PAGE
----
Rituals and Worship
Unitarian Universalists generally consider all moments as suffused with the sacred. In terms of ritual, congregations typically meet on Sunday mornings, and they celebrate versions of Protestant Christian, American, and other holidays as part of a liturgical year.
As with sacred time, Unitarian Universalists hold all space as sacred. Most congregations meet in church buildings that exhibit a variety of architectural styles. Many Unitarian Universalists also find that nature and the environment offer a special sense of the divine.
Rites and Ceremonies
Sunday services often feature the lighting of a ceremonial chalice, and the sharing of congregational "joys and concerns" to the lighting of additional candles. Unitarian Universalists mark the life cycle with infant dedication ceremonies, weddings, and memorial services.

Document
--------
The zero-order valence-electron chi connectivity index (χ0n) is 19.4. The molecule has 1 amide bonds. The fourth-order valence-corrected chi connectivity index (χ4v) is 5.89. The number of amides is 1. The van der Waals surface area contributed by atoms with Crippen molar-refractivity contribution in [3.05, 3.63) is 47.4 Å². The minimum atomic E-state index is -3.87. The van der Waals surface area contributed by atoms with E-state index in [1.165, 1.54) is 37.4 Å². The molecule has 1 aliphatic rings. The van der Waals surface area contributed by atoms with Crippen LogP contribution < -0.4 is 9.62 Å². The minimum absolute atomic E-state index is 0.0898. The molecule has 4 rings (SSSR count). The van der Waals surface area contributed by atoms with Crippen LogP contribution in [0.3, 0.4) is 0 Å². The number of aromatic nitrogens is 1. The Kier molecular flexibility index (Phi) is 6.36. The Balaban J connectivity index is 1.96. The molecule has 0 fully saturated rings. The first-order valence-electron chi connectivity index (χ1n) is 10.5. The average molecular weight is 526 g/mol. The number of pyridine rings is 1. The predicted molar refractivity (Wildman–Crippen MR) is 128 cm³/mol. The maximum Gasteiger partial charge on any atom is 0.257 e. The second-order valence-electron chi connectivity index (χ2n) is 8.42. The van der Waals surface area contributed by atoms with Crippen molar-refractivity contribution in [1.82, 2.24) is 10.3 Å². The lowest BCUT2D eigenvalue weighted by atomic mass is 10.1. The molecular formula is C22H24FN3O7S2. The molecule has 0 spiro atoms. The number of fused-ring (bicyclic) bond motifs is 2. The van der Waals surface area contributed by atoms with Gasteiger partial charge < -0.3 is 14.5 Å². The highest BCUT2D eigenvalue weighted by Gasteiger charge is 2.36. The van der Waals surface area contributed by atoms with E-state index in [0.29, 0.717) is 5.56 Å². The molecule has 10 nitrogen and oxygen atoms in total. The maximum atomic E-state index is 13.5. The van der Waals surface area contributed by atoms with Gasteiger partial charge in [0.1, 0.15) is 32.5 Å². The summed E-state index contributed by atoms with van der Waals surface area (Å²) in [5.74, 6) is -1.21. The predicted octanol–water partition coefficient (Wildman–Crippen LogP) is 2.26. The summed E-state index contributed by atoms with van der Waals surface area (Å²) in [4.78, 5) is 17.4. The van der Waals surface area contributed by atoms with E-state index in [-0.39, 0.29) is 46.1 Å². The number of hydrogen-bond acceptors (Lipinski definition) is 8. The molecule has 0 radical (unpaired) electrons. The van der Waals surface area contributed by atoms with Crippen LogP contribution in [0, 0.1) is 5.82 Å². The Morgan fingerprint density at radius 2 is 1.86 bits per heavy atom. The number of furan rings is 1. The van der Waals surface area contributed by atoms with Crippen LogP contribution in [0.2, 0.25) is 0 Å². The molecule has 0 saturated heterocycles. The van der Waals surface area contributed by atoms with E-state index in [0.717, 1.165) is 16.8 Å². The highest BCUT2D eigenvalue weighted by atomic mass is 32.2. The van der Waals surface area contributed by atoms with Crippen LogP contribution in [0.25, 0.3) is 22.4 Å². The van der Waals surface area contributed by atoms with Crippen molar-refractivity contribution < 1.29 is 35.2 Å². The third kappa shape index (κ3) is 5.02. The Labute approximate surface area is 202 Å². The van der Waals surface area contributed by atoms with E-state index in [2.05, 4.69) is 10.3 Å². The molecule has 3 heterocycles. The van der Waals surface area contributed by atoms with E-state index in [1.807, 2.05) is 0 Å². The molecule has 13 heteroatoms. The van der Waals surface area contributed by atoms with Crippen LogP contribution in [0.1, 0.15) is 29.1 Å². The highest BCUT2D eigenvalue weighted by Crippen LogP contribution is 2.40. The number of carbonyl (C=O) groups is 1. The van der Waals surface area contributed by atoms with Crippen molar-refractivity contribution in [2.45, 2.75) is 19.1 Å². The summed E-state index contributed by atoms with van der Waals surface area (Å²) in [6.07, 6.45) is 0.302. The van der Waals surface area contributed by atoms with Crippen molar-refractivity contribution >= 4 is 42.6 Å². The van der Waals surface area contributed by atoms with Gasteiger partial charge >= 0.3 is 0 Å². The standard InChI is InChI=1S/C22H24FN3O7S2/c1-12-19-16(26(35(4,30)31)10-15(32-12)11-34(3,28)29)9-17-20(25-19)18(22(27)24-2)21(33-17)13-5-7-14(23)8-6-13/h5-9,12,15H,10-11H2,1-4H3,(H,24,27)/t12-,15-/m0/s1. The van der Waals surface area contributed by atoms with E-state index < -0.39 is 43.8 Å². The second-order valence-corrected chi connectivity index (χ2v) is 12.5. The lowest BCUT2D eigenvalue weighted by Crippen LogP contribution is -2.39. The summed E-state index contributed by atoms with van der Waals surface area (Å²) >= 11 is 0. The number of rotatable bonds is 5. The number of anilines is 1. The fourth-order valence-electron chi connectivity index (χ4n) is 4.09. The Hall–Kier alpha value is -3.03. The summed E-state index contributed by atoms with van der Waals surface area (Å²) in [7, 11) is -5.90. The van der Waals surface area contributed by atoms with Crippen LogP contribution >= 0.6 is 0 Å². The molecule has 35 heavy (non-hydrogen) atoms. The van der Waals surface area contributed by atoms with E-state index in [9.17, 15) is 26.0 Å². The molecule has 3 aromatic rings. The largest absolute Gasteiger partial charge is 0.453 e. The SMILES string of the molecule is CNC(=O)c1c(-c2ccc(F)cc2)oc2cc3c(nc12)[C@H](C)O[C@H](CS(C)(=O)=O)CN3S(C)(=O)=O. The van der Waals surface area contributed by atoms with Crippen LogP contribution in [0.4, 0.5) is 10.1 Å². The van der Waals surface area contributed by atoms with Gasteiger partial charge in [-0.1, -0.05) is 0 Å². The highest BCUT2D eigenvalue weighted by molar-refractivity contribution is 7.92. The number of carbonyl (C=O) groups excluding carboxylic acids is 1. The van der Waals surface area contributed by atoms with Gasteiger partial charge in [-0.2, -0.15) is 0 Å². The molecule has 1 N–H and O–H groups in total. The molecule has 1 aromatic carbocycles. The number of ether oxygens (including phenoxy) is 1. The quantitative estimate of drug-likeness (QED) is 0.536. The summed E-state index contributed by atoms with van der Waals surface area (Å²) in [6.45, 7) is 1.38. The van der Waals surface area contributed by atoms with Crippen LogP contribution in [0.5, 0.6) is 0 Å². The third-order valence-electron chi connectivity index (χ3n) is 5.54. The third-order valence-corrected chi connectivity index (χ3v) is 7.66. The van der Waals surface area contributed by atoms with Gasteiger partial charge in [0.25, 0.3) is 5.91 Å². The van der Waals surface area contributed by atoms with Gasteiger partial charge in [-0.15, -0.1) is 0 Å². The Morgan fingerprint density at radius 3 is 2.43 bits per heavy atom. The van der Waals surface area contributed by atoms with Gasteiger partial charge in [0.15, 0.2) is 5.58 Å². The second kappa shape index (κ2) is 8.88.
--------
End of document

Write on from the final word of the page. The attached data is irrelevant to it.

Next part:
Worship and Devotion in Daily Life
Contemporary Unitarian Universalists draw their practices from a variety of traditions, often turning to various forms of prayer, meditation, or yoga. Not all Unitarian Universalists engage in daily practices, and many seek unique ways to imbue the everyday with sacred significance.
The main Unitarian Universalist symbol is the flaming chalice, a ceremonial cup topped by a flame, surrounded by two overlapping circles that represent the two traditions. Other symbols use variations of the emblems of the world's religions.